The Vegas gig was remarkably good. For a start, hats off to the Cannery Casino who have built a beautiful music venue, with first class sound and lights and a highly professional crew. The indoor auditorium holds a few hundred in comfort, but electric glass doors open up the large outdoor patio for larger shows that acommodate 2000. They don’t usually have live music on a weekday, and usually the choice is confined to tribute bands and oldies style acts; but buyer Kathy Spehar took a chance on bringing me in on a Wednesday, and what she got was a pretty full house and (I hope) a great show that brought the Cannery something unusual with a high credibility quotient.
This being my first ever Las Vegas concert, I must admit I felt quite self-conscious walking on stage. A portion of my audience presumably were simply casino guests that had wandered into the club for a little evening entertainment. Were they expecting an underlit magician surrounded by girls in sequinned leotards and peacock headdresses? Within a few square miles of me a large number of technically superb singers, dancers and comedians who devote their life to their particular ‘art’— whatever you may think of it—were also taking to the stage. How could my modest technical skills in those areas possibly stack up? I mean, the $200 a night guy with a mic and a MIDI piano at the raised central bar of the casino could play like Oscar Peterson and sing like Stevie Wonder. And here I was, the headliner, with my name 30ft tall on the highway, barely able to play a scale or sing a full chorus perfectly in tune.
I had to remind myself was that what I do is completely unique. You won’t find it on any other stage in the world, especially not in Las Vegas. So I just did my regular show, sang my songs and told my stories. And in the middle of Sin City it must have seemed like a little oasis of calm, cool music and visuals, with a wry English understatement And LV is becoming way more stratified these days in its efforts to appeal to wide audience, so why the hell not?
Johnny’s video projections have never looked better. The spacious stage had large screens at the back and also to each side; and the house lighting guy—don’t know his name but Don will be pleased to hear he does the lighting for Rush!—was world class. The onstage monitor system was more powerful than many of the front of house PAs we’ve been playing through on this tour. I think it was a bit of a shock to the Jazz Mafia Horns to be able to hear themselves with such clarity!
My friend Jonathan Deans and his wife came down, and he was not the only Vegas sound guy in attendance: several audio pros from other venues came down to check me out, many of whom use my CDs (especially ‘Aliens Ate My Buick’) to tune their own speakers. This put the pressure on Clif Brigden, who is mixing my front of house sound on this tour, to deliver the goods. He was very pleased with the sound and got lots of compliments. He was even interviewed by a pro audio magazine, which he found quite amusing because as he himself admitted’ “I don’t really know anything!” He’s downplaying his skills there, as he’s been doing a sterling job under difficult circumstances.
With the help of the local staff we loaded up the bus in under half an hour after the concert. Everybody checked out of the their hotel rooms and onto the tour bus, which was due to leave at 3am. At midnight we met at the front entrance and an enormous stretch limo ferried the eight of us to the Wynn Hotel, where Jonathan had arranged for our names to be on the door at The Lure night club. This was a torrid affair with open-shirted Vegas high rollers chatting up by silicone-enhanced blondes, and sipping their $60 cocktails. We were shown to a lounge area outside and shared a bottle of Bourbon that was the cheapest item on certainly the most expensive drinks menu I’ve ever seen! But we got to toast each other for a great tour that’s covered a huge variety of different venues, all the way from the fabulous TED Conference, to a tent in Texas, to a tech company cafeteria.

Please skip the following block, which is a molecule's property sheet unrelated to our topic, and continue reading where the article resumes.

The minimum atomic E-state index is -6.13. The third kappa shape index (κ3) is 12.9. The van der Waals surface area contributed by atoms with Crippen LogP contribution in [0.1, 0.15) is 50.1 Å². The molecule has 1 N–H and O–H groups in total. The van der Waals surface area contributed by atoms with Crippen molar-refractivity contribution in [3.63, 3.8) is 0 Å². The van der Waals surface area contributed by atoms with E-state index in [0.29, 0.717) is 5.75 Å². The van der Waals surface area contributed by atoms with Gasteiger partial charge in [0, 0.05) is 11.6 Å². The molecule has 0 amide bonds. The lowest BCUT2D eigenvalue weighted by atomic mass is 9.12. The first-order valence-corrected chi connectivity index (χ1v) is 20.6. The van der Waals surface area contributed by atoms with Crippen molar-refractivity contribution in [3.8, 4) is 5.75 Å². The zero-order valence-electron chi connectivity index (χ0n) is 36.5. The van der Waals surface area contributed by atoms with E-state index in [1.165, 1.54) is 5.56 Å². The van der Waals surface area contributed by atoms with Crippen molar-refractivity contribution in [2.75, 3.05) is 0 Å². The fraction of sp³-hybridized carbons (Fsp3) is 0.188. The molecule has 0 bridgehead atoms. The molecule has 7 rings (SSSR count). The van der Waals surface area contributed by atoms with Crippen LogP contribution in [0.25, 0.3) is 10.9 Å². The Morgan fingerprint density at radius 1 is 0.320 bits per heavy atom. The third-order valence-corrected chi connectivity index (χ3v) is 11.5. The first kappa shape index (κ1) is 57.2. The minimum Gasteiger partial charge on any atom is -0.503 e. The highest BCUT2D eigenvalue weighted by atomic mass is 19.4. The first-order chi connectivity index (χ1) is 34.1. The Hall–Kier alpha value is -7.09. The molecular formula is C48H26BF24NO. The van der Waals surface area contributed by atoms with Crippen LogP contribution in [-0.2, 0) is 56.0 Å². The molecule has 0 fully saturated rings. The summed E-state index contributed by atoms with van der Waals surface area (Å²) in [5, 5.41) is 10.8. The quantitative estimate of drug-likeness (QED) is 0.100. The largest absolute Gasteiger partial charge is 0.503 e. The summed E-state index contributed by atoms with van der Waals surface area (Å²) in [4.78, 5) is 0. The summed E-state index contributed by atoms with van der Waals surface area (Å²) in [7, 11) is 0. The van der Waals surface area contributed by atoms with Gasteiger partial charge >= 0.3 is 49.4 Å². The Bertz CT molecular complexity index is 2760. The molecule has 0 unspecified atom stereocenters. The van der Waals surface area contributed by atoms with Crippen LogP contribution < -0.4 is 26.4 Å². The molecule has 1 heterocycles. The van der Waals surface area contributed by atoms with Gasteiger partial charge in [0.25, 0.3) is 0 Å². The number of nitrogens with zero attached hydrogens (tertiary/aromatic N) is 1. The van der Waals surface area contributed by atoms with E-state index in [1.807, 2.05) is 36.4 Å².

The plan was to drive overnight and be in the Bay Area around lunchtime so the horn players could pick up their cars before tonight’s final gig north of San Francisco. But I awoke in my bunk on the bus in the early hours and realised we’d been at a complete stop for some time. It turned out a water truck only three vehicles ahead of us had clooided with a ten-wheeler semi, and the road was completely blocked for four hours while the services cleaned up the mess. This has put a wrench in the works, and we’re now hustling up Highway 5 hoping to get to Fairfax by 6pm in time for a load-in and brief soundcheck. Traffic permitting, we’ll probably make it in the nick of time. Larry our bus driver is a good ol’ Texas boy and has been an absolute trooper throughout.
And so will come to a close this excellent March mini-tour. I think the audiences have loved hearing my electronic stuff with the new and exotic live horn arrangements. There’s been a great cameraderie on the bus, though Lunesse, we’ve missed you like crazy! I’m looking forward to some rest, and catching up with my wife and family.
Net loss at Texas Hold’em table: $134
One bottle of Jack Daniels and a few cokes at The Lure: $480
Cup of tour bus coffee hand-ground by my old mate Clif in a pepper mill: Priceless.
The Lure has a 2-bottle minumum. Thomas scans menu in vain for a bottle under $400. Clif is visibly disturbed.
In the limo (L to R): Rich—trumpet; Mike—keyboard tech; Adam—trombone; Joe—sax; Justin—backline/merch.